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ABOUT

My work attempts to explore the relationship between the material world, the natural world,  and our senses, the way and means in which we judge reality. I'm trying to explore how our senses are being potentially diluted through the distribution of goods, the effect of living in densely populated societies and the social pressures created within them. 

 

Ideas such as dilution, pressure and the forces which create them, the invisible pressures from outside and more importantly, and the result of, the pressures we lay on ourselves in relation to identity and how we become pressured into giving a part or all of ourselves away, is the starting point for how I begin to approach a new piece of work.

This for me is not simply a way of working in terms of creating form, it is the confrontation and need to understand how these outside forces, such as social and material pressures effect our ability to be free. The elevation with which we give technology over our fundamental belief in our own instincts and ability to use our senses is something that fuels my ideas and practice, our submissiveness to technology.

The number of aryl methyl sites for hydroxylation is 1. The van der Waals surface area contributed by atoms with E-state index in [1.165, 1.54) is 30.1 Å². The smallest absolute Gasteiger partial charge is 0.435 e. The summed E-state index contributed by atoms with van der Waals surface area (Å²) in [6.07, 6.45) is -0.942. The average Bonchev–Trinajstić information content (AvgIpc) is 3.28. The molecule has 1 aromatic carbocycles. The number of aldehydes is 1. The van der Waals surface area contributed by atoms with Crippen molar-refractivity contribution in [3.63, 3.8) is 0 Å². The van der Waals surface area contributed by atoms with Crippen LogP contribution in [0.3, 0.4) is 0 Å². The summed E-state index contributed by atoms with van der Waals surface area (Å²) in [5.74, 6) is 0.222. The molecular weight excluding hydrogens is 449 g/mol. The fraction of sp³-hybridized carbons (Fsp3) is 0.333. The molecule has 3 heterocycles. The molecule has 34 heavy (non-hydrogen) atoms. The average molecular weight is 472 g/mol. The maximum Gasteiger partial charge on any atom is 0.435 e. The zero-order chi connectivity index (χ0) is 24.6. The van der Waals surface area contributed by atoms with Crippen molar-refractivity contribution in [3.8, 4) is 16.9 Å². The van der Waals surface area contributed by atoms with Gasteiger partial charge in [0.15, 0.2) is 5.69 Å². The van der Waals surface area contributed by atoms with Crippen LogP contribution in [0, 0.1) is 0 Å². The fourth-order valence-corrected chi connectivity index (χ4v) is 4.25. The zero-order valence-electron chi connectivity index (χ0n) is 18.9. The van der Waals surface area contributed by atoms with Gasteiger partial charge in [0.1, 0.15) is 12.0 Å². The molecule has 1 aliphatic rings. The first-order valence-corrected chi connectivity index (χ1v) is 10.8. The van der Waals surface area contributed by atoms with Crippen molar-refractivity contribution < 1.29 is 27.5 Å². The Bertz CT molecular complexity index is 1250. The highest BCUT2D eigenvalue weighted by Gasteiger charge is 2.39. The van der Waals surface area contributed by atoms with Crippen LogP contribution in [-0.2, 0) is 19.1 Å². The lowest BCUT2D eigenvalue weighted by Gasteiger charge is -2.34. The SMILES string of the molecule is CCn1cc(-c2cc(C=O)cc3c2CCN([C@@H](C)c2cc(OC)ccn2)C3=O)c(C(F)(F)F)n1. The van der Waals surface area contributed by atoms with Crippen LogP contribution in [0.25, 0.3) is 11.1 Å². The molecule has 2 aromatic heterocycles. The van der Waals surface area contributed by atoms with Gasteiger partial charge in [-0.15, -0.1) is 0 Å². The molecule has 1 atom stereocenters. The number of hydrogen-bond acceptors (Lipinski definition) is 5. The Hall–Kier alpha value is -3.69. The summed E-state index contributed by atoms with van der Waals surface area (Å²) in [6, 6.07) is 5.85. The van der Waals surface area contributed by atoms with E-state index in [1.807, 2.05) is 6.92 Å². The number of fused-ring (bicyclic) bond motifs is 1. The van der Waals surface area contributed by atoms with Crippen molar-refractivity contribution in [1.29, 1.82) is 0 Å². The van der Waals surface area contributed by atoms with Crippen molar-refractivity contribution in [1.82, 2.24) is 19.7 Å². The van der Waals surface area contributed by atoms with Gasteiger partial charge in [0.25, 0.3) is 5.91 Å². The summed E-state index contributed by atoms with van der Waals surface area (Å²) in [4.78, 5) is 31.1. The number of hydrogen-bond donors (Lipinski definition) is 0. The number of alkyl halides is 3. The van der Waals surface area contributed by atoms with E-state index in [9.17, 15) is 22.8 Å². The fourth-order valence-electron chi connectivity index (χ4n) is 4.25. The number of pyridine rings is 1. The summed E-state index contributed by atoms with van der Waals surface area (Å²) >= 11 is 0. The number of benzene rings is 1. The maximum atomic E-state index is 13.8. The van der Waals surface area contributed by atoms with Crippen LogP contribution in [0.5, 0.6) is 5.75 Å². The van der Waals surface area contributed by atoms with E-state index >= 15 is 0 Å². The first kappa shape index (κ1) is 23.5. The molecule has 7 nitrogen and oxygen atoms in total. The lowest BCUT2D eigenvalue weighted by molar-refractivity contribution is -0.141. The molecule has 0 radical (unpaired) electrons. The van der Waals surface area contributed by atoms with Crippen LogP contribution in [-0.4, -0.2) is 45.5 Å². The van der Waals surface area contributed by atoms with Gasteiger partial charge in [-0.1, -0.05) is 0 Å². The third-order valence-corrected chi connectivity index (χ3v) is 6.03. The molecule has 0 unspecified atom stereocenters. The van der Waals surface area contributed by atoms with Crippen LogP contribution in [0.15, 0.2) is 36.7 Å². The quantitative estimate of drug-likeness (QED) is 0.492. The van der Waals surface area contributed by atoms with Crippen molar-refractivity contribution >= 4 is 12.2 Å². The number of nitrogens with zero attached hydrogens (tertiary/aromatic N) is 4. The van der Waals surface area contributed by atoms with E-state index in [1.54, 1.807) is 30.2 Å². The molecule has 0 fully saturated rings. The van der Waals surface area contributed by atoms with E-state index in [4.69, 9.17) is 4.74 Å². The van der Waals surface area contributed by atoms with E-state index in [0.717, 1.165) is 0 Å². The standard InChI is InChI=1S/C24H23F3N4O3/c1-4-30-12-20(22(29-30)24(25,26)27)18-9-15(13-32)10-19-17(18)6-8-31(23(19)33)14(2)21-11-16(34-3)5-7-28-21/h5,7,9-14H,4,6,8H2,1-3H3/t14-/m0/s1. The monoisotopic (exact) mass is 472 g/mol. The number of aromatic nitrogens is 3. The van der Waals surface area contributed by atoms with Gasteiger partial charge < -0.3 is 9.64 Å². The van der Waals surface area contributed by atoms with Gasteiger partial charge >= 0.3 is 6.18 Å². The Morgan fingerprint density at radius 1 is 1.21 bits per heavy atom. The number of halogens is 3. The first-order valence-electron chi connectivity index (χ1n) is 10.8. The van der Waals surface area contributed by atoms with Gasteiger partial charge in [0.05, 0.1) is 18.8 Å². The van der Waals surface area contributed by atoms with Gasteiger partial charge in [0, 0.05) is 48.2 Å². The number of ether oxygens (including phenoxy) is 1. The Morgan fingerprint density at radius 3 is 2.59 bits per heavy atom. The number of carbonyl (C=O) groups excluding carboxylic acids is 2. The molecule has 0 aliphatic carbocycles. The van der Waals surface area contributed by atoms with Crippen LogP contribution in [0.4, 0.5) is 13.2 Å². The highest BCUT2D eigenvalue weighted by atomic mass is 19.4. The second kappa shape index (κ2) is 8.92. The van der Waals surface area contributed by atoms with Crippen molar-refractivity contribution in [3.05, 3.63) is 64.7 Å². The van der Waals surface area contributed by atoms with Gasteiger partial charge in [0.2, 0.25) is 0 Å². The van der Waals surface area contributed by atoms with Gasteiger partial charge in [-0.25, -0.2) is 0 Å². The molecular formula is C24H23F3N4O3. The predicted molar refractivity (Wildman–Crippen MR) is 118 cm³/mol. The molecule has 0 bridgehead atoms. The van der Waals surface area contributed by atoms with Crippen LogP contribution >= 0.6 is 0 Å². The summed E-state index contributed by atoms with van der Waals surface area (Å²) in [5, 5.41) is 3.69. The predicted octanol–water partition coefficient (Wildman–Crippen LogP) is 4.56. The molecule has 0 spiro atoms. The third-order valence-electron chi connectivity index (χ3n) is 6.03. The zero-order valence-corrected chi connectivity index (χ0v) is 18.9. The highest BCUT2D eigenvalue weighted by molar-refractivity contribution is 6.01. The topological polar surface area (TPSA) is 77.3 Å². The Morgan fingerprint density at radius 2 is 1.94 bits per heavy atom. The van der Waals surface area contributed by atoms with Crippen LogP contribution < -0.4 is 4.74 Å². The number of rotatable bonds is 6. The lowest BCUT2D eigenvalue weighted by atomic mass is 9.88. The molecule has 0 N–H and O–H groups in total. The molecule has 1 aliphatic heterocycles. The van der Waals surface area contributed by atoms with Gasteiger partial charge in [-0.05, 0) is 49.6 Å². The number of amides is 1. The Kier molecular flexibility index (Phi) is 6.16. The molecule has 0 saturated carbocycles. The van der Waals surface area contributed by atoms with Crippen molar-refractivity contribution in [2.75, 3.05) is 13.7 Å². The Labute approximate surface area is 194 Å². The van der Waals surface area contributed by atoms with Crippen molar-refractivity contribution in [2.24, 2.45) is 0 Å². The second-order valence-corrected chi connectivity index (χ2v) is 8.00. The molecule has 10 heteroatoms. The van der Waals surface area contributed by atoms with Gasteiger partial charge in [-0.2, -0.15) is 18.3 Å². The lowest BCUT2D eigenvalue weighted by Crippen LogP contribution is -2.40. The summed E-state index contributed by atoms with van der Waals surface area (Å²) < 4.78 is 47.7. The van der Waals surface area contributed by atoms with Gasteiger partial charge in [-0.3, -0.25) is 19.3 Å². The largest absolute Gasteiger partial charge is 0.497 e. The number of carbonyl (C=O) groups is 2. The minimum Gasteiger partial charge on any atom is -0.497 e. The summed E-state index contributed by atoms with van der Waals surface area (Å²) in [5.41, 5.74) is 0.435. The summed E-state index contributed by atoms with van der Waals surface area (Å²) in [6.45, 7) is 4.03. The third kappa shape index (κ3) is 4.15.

My most recent series of works explore ideas such as the distribution of goods via the world trade routes, some modern, some ancient. This came about after an investigation into these trade routes and the mega shipping containers that travel across the sea using buoyancy aids that light up these routes as a means of navigation. Consumerism via the sea is as old as civilisation itself and it's growth in recent times is another major factor in our dependency and submissiveness to material goods and technology, which links back again in my work to our detachment from our senses. This detachment I believe makes it difficult for us to judge what is happening around us, to challenge things we believe to be unjust, and ultimately restrains our ability to make a positive change in our lives and the world.

Through our senses we recognise the patterns and symbols of nature, we recognise and then categorize what we sense to understand and compartmentalize our impression of it. If it is to be accepted that we ourselves are a part of nature and that art is a fundamental part of ourselves, then the purpose of art is to understand our impression of ourselves, even our impression of art itself, and therefor, once again, ourselves.

MATO ENKI